A custom collaboration with: Quintiles

Wading into Wide-Ranging Simulations

Wading into Wide-Ranging Simulations

Human health depends on a wide range of variables that are impossible to account for completely. But a simulation modeling a broad collection of data to examine how, or if, it interacts can enable us to see patterns at work that point toward the answers we seek. Recently launched at IBM’s Almaden Research Center, the SPLASH project is one such simulation.

“More and more, we were seeing complex interactions among systems where things didn’t go as expected, because we didn’t know how the components interacted,” says Paul Maglio, lead scientist on the SPLASH project. “So we wondered if we could understand the interactions by putting together models, simulations and data from the components that make up the larger systems.” Although the IBM scientists could have tried out this approach on a number of areas, they selected health.

“Here the complex system comes in because people have behaviors and attributes, environments have behaviors and attributes,” explains Maglio. Rather than look at so many variables across all health, however, Maglio and his colleagues needed some focus, and so they selected obesity. At first thought, the factors related to obesity might seem obvious: eat less and exercise more. “But it really isn’t that simple,” Maglio says. “Obesity depends on a complex set of interactions: the food system, a person’s economic status, food choices and modes of transportation.” So the challenge of SPLASH is to understand how these variables—and many others—interact. “Then we can know how to advise, say, a community on things to change to have the best odds of reducing obesity.”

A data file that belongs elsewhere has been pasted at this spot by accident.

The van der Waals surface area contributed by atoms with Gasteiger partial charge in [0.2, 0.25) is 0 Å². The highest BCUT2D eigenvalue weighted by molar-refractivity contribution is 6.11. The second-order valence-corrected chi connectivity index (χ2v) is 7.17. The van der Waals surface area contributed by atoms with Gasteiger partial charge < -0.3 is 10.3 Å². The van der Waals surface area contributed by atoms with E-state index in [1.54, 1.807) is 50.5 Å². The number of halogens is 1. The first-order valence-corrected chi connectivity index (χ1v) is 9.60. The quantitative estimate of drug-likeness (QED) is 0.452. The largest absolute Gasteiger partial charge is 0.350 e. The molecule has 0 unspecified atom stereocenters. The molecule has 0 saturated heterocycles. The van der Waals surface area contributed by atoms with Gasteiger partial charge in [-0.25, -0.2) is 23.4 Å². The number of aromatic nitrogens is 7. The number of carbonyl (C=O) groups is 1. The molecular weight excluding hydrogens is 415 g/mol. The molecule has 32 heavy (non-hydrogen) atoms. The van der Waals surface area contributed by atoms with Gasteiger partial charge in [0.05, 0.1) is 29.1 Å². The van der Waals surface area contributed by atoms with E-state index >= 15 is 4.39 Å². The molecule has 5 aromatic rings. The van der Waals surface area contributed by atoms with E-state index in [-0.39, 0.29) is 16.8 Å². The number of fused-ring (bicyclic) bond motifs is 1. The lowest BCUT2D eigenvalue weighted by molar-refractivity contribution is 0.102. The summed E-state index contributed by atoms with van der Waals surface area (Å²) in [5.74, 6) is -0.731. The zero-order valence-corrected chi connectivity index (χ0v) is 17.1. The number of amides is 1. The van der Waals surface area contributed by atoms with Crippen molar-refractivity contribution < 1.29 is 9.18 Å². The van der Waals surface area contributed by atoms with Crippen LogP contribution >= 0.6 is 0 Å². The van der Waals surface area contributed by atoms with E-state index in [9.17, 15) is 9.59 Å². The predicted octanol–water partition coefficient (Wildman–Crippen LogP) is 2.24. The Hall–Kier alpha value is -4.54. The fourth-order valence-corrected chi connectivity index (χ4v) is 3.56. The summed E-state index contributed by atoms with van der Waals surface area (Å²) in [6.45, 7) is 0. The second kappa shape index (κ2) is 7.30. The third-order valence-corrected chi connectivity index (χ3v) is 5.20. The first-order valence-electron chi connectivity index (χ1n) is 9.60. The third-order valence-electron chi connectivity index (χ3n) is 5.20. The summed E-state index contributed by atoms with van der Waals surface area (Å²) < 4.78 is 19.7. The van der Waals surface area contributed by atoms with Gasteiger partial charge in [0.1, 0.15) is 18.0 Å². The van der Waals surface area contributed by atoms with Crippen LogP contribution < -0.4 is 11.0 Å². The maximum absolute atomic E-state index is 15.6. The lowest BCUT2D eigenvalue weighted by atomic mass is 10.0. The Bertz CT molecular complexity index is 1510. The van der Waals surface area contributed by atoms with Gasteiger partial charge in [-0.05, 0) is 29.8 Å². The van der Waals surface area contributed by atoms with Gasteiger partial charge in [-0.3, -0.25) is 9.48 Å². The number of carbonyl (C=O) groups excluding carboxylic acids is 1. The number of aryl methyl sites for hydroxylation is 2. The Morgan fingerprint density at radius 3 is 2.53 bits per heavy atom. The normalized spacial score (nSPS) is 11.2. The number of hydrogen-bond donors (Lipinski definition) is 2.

To get to where the IBM project can advise a community, the researchers first need to build one. “We’re not experts in playgrounds or how people spend their leisure time or make food choices,” Maglio points out. “This requires a community effort.” In order to incorporate a wide variety of sources, Maglio and his colleagues are collaborating with experts in a range of fields who have pertinent data, models and simulations to contribute to the effort. In a year, the project leaders hope to build a preliminary model of obesity. “Obesity is just a starting point,” says Maglio. “Later, we might focus on another chronic disease or look outside the U.S.”

Besides a community of experts, this work will require an array of computer resources. “We don’t know yet whether this will take a mainframe, supercomputers, clusters or the cloud,” says Maglio. “We could need to integrate all of those.”

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